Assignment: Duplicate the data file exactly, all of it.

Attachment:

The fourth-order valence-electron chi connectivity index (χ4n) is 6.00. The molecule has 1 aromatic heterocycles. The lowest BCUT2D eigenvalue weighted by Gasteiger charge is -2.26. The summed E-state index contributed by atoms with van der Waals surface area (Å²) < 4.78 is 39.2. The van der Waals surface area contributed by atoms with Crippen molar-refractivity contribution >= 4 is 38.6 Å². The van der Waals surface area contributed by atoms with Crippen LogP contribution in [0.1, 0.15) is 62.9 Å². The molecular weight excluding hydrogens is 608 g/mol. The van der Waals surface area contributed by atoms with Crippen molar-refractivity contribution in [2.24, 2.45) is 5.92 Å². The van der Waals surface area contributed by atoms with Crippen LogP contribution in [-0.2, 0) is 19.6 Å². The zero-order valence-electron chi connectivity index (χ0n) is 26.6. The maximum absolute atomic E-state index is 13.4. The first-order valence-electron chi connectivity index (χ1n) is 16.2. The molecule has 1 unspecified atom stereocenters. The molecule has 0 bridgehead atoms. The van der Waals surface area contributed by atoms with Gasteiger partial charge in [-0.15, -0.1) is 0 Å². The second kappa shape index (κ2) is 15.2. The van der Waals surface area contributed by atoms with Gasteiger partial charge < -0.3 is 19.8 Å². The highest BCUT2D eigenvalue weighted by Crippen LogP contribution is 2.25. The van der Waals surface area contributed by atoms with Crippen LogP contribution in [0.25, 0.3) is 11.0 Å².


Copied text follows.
The fourth-order valence-electron chi connectivity index (χ4n) is 6.00. The molecule has 1 aromatic heterocycles. The lowest BCUT2D eigenvalue weighted by Gasteiger charge is -2.26. The summed E-state index contributed by atoms with van der Waals surface area (Å²) < 4.78 is 39.2. The van der Waals surface area contributed by atoms with Crippen molar-refractivity contribution >= 4 is 38.6 Å². The van der Waals surface area contributed by atoms with Crippen LogP contribution in [0.1, 0.15) is 62.9 Å². The molecular weight excluding hydrogens is 608 g/mol. The van der Waals surface area contributed by atoms with Crippen molar-refractivity contribution in [2.24, 2.45) is 5.92 Å². The van der Waals surface area contributed by atoms with Crippen LogP contribution in [-0.2, 0) is 19.6 Å². The zero-order valence-electron chi connectivity index (χ0n) is 26.6. The maximum absolute atomic E-state index is 13.4. The first-order valence-electron chi connectivity index (χ1n) is 16.2. The molecule has 1 unspecified atom stereocenters. The molecule has 0 bridgehead atoms. The van der Waals surface area contributed by atoms with Gasteiger partial charge in [-0.15, -0.1) is 0 Å². The second kappa shape index (κ2) is 15.2. The van der Waals surface area contributed by atoms with Gasteiger partial charge < -0.3 is 19.8 Å². The highest BCUT2D eigenvalue weighted by Crippen LogP contribution is 2.25. The van der Waals surface area contributed by atoms with Crippen LogP contribution in [0.25, 0.3) is 11.0 Å².